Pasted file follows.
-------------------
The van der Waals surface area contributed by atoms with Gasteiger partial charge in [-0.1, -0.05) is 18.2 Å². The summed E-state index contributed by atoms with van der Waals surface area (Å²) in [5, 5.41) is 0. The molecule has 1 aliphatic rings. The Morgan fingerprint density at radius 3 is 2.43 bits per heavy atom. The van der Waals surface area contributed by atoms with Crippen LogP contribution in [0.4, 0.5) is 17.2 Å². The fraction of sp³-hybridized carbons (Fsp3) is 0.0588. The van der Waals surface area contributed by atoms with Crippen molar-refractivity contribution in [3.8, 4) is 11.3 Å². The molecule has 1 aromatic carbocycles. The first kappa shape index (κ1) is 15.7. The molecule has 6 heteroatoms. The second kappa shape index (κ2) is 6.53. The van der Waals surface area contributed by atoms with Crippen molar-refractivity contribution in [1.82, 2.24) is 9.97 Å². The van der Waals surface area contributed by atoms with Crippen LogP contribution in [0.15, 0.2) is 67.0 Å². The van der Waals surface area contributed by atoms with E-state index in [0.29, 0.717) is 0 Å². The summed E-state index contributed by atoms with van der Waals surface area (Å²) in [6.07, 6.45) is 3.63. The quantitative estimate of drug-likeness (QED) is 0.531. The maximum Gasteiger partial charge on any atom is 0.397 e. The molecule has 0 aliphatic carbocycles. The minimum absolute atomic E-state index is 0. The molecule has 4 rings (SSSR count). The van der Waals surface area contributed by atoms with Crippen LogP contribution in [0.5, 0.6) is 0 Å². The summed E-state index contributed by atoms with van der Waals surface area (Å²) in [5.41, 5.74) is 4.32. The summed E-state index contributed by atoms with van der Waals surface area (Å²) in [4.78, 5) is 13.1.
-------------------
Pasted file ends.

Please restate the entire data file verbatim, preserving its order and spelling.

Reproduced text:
The van der Waals surface area contributed by atoms with Gasteiger partial charge in [-0.1, -0.05) is 18.2 Å². The summed E-state index contributed by atoms with van der Waals surface area (Å²) in [5, 5.41) is 0. The molecule has 1 aliphatic rings. The Morgan fingerprint density at radius 3 is 2.43 bits per heavy atom. The van der Waals surface area contributed by atoms with Crippen LogP contribution in [0.4, 0.5) is 17.2 Å². The fraction of sp³-hybridized carbons (Fsp3) is 0.0588. The van der Waals surface area contributed by atoms with Crippen molar-refractivity contribution in [3.8, 4) is 11.3 Å². The molecule has 1 aromatic carbocycles. The first kappa shape index (κ1) is 15.7. The molecule has 6 heteroatoms. The second kappa shape index (κ2) is 6.53. The van der Waals surface area contributed by atoms with Crippen molar-refractivity contribution in [1.82, 2.24) is 9.97 Å². The van der Waals surface area contributed by atoms with Crippen LogP contribution in [0.15, 0.2) is 67.0 Å². The van der Waals surface area contributed by atoms with E-state index in [0.29, 0.717) is 0 Å². The summed E-state index contributed by atoms with van der Waals surface area (Å²) in [6.07, 6.45) is 3.63. The quantitative estimate of drug-likeness (QED) is 0.531. The maximum Gasteiger partial charge on any atom is 0.397 e. The molecule has 0 aliphatic carbocycles. The minimum absolute atomic E-state index is 0. The molecule has 4 rings (SSSR count). The van der Waals surface area contributed by atoms with Crippen LogP contribution in [0.5, 0.6) is 0 Å². The summed E-state index contributed by atoms with van der Waals surface area (Å²) in [5.41, 5.74) is 4.32. The summed E-state index contributed by atoms with van der Waals surface area (Å²) in [4.78, 5) is 13.1.